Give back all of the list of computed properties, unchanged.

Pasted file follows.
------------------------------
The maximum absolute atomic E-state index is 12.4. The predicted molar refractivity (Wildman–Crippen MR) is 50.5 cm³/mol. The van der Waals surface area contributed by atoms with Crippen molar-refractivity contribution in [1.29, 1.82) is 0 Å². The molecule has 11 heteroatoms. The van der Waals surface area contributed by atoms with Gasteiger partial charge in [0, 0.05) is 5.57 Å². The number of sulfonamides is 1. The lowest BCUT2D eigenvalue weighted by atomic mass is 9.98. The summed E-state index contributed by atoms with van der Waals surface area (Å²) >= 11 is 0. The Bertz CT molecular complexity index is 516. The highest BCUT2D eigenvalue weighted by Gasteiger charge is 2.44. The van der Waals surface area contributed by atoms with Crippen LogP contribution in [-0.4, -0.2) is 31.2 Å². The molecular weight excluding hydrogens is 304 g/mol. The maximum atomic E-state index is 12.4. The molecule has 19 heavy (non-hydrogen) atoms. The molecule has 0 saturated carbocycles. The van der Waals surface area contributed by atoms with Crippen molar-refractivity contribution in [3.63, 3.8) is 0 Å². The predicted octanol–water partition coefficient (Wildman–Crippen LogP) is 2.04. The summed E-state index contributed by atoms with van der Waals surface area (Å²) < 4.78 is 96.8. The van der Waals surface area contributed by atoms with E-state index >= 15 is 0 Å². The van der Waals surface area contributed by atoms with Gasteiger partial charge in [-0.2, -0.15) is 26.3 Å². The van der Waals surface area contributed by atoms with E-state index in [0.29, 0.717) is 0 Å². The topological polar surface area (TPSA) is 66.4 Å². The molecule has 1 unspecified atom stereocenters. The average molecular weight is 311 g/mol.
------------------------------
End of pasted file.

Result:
The maximum absolute atomic E-state index is 12.4. The predicted molar refractivity (Wildman–Crippen MR) is 50.5 cm³/mol. The van der Waals surface area contributed by atoms with Crippen molar-refractivity contribution in [1.29, 1.82) is 0 Å². The molecule has 11 heteroatoms. The van der Waals surface area contributed by atoms with Gasteiger partial charge in [0, 0.05) is 5.57 Å². The number of sulfonamides is 1. The lowest BCUT2D eigenvalue weighted by atomic mass is 9.98. The summed E-state index contributed by atoms with van der Waals surface area (Å²) >= 11 is 0. The Bertz CT molecular complexity index is 516. The highest BCUT2D eigenvalue weighted by Gasteiger charge is 2.44. The van der Waals surface area contributed by atoms with Crippen LogP contribution in [-0.4, -0.2) is 31.2 Å². The molecular weight excluding hydrogens is 304 g/mol. The maximum atomic E-state index is 12.4. The molecule has 19 heavy (non-hydrogen) atoms. The molecule has 0 saturated carbocycles. The van der Waals surface area contributed by atoms with Crippen molar-refractivity contribution in [3.63, 3.8) is 0 Å². The predicted octanol–water partition coefficient (Wildman–Crippen LogP) is 2.04. The summed E-state index contributed by atoms with van der Waals surface area (Å²) < 4.78 is 96.8. The van der Waals surface area contributed by atoms with E-state index >= 15 is 0 Å². The van der Waals surface area contributed by atoms with Gasteiger partial charge in [-0.2, -0.15) is 26.3 Å². The van der Waals surface area contributed by atoms with E-state index in [0.29, 0.717) is 0 Å². The topological polar surface area (TPSA) is 66.4 Å². The molecule has 1 unspecified atom stereocenters. The average molecular weight is 311 g/mol.